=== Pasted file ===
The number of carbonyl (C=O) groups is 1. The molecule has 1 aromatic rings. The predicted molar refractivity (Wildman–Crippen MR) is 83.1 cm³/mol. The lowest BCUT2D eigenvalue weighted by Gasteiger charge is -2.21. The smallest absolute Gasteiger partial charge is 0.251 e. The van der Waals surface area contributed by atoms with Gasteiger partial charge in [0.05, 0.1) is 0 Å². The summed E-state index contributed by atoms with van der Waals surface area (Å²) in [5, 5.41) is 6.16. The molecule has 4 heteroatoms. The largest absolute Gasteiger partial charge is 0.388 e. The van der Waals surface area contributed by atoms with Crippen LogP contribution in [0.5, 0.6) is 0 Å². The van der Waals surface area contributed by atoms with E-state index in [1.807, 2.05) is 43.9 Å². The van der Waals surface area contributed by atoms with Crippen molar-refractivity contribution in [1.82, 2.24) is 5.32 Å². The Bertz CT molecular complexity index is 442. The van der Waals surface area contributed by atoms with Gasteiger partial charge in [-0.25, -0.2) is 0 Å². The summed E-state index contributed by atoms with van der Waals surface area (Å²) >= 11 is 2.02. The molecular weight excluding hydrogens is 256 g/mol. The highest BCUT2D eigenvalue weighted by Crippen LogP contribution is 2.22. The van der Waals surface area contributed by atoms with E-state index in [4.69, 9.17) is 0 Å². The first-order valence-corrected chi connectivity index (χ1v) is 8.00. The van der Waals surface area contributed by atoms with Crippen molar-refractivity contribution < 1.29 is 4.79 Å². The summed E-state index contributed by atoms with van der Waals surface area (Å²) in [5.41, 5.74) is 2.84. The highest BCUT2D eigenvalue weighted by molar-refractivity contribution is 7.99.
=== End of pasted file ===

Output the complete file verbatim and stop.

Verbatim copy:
The number of carbonyl (C=O) groups is 1. The molecule has 1 aromatic rings. The predicted molar refractivity (Wildman–Crippen MR) is 83.1 cm³/mol. The lowest BCUT2D eigenvalue weighted by Gasteiger charge is -2.21. The smallest absolute Gasteiger partial charge is 0.251 e. The van der Waals surface area contributed by atoms with Gasteiger partial charge in [0.05, 0.1) is 0 Å². The summed E-state index contributed by atoms with van der Waals surface area (Å²) in [5, 5.41) is 6.16. The molecule has 4 heteroatoms. The largest absolute Gasteiger partial charge is 0.388 e. The van der Waals surface area contributed by atoms with Crippen LogP contribution in [0.5, 0.6) is 0 Å². The van der Waals surface area contributed by atoms with E-state index in [1.807, 2.05) is 43.9 Å². The van der Waals surface area contributed by atoms with Crippen molar-refractivity contribution in [1.82, 2.24) is 5.32 Å². The Bertz CT molecular complexity index is 442. The van der Waals surface area contributed by atoms with Gasteiger partial charge in [-0.25, -0.2) is 0 Å². The summed E-state index contributed by atoms with van der Waals surface area (Å²) >= 11 is 2.02. The molecular weight excluding hydrogens is 256 g/mol. The highest BCUT2D eigenvalue weighted by Crippen LogP contribution is 2.22. The van der Waals surface area contributed by atoms with E-state index in [4.69, 9.17) is 0 Å². The first-order valence-corrected chi connectivity index (χ1v) is 8.00. The van der Waals surface area contributed by atoms with Crippen molar-refractivity contribution < 1.29 is 4.79 Å². The summed E-state index contributed by atoms with van der Waals surface area (Å²) in [5.41, 5.74) is 2.84. The highest BCUT2D eigenvalue weighted by molar-refractivity contribution is 7.99.